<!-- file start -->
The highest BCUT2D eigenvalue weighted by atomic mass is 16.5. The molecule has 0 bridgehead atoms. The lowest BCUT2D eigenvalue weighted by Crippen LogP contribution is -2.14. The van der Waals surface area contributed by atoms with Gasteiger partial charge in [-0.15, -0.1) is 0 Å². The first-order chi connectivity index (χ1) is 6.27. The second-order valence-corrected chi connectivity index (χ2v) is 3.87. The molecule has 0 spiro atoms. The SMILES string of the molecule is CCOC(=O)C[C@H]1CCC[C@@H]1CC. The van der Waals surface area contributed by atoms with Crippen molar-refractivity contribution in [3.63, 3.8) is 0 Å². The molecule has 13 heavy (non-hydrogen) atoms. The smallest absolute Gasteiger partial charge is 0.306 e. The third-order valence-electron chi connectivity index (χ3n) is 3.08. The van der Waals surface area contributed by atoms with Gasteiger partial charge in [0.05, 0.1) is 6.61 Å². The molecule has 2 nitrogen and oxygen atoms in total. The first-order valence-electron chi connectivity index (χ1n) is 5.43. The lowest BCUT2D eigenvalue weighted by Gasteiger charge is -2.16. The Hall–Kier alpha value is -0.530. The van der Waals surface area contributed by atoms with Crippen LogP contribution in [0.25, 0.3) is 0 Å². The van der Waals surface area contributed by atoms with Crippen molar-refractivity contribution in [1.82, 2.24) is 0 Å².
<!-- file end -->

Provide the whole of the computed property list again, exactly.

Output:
The highest BCUT2D eigenvalue weighted by atomic mass is 16.5. The molecule has 0 bridgehead atoms. The lowest BCUT2D eigenvalue weighted by Crippen LogP contribution is -2.14. The van der Waals surface area contributed by atoms with Gasteiger partial charge in [-0.15, -0.1) is 0 Å². The first-order chi connectivity index (χ1) is 6.27. The second-order valence-corrected chi connectivity index (χ2v) is 3.87. The molecule has 0 spiro atoms. The SMILES string of the molecule is CCOC(=O)C[C@H]1CCC[C@@H]1CC. The van der Waals surface area contributed by atoms with Crippen molar-refractivity contribution in [3.63, 3.8) is 0 Å². The molecule has 13 heavy (non-hydrogen) atoms. The smallest absolute Gasteiger partial charge is 0.306 e. The third-order valence-electron chi connectivity index (χ3n) is 3.08. The van der Waals surface area contributed by atoms with Gasteiger partial charge in [0.05, 0.1) is 6.61 Å². The molecule has 2 nitrogen and oxygen atoms in total. The first-order valence-electron chi connectivity index (χ1n) is 5.43. The lowest BCUT2D eigenvalue weighted by Gasteiger charge is -2.16. The Hall–Kier alpha value is -0.530. The van der Waals surface area contributed by atoms with Crippen LogP contribution in [0.25, 0.3) is 0 Å². The van der Waals surface area contributed by atoms with Crippen molar-refractivity contribution in [1.82, 2.24) is 0 Å².